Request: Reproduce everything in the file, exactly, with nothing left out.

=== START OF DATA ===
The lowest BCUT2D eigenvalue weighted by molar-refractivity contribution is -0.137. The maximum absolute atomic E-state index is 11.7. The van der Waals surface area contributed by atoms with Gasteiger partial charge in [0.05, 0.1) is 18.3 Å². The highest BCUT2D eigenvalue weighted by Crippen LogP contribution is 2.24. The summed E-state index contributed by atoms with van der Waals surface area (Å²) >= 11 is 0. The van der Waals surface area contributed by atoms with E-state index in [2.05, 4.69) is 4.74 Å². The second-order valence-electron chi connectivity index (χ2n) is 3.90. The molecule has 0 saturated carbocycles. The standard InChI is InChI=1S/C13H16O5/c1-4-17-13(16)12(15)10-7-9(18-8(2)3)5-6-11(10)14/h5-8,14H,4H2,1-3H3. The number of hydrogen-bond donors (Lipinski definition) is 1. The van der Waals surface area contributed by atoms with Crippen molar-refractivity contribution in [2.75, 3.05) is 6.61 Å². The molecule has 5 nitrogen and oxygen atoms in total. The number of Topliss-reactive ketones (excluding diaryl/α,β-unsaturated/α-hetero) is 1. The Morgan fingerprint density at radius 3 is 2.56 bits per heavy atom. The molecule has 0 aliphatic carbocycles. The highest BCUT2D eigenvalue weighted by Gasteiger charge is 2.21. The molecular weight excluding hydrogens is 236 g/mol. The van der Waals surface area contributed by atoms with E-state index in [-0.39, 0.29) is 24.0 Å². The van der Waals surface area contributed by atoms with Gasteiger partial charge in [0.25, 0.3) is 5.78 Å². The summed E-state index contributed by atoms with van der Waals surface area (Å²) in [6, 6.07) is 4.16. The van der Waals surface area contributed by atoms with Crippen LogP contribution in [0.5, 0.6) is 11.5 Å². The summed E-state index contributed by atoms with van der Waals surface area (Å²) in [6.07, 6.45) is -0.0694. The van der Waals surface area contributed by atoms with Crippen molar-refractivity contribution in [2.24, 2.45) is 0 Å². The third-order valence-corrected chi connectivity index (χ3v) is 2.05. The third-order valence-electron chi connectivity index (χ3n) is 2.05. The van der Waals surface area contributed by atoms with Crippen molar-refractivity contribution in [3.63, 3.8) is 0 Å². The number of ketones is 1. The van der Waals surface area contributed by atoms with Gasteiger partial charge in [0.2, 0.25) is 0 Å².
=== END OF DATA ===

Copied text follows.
The lowest BCUT2D eigenvalue weighted by molar-refractivity contribution is -0.137. The maximum absolute atomic E-state index is 11.7. The van der Waals surface area contributed by atoms with Gasteiger partial charge in [0.05, 0.1) is 18.3 Å². The highest BCUT2D eigenvalue weighted by Crippen LogP contribution is 2.24. The summed E-state index contributed by atoms with van der Waals surface area (Å²) >= 11 is 0. The van der Waals surface area contributed by atoms with E-state index in [2.05, 4.69) is 4.74 Å². The second-order valence-electron chi connectivity index (χ2n) is 3.90. The molecule has 0 saturated carbocycles. The standard InChI is InChI=1S/C13H16O5/c1-4-17-13(16)12(15)10-7-9(18-8(2)3)5-6-11(10)14/h5-8,14H,4H2,1-3H3. The number of hydrogen-bond donors (Lipinski definition) is 1. The van der Waals surface area contributed by atoms with Crippen molar-refractivity contribution in [2.75, 3.05) is 6.61 Å². The molecule has 5 nitrogen and oxygen atoms in total. The number of Topliss-reactive ketones (excluding diaryl/α,β-unsaturated/α-hetero) is 1. The Morgan fingerprint density at radius 3 is 2.56 bits per heavy atom. The molecule has 0 aliphatic carbocycles. The highest BCUT2D eigenvalue weighted by Gasteiger charge is 2.21. The molecular weight excluding hydrogens is 236 g/mol. The van der Waals surface area contributed by atoms with E-state index in [-0.39, 0.29) is 24.0 Å². The van der Waals surface area contributed by atoms with Gasteiger partial charge in [0.25, 0.3) is 5.78 Å². The summed E-state index contributed by atoms with van der Waals surface area (Å²) in [6, 6.07) is 4.16. The van der Waals surface area contributed by atoms with Crippen LogP contribution in [0.5, 0.6) is 11.5 Å². The summed E-state index contributed by atoms with van der Waals surface area (Å²) in [6.07, 6.45) is -0.0694. The van der Waals surface area contributed by atoms with Crippen molar-refractivity contribution in [2.24, 2.45) is 0 Å². The third-order valence-corrected chi connectivity index (χ3v) is 2.05. The third-order valence-electron chi connectivity index (χ3n) is 2.05. The van der Waals surface area contributed by atoms with Crippen molar-refractivity contribution in [3.63, 3.8) is 0 Å². The number of ketones is 1. The van der Waals surface area contributed by atoms with Gasteiger partial charge in [0.2, 0.25) is 0 Å².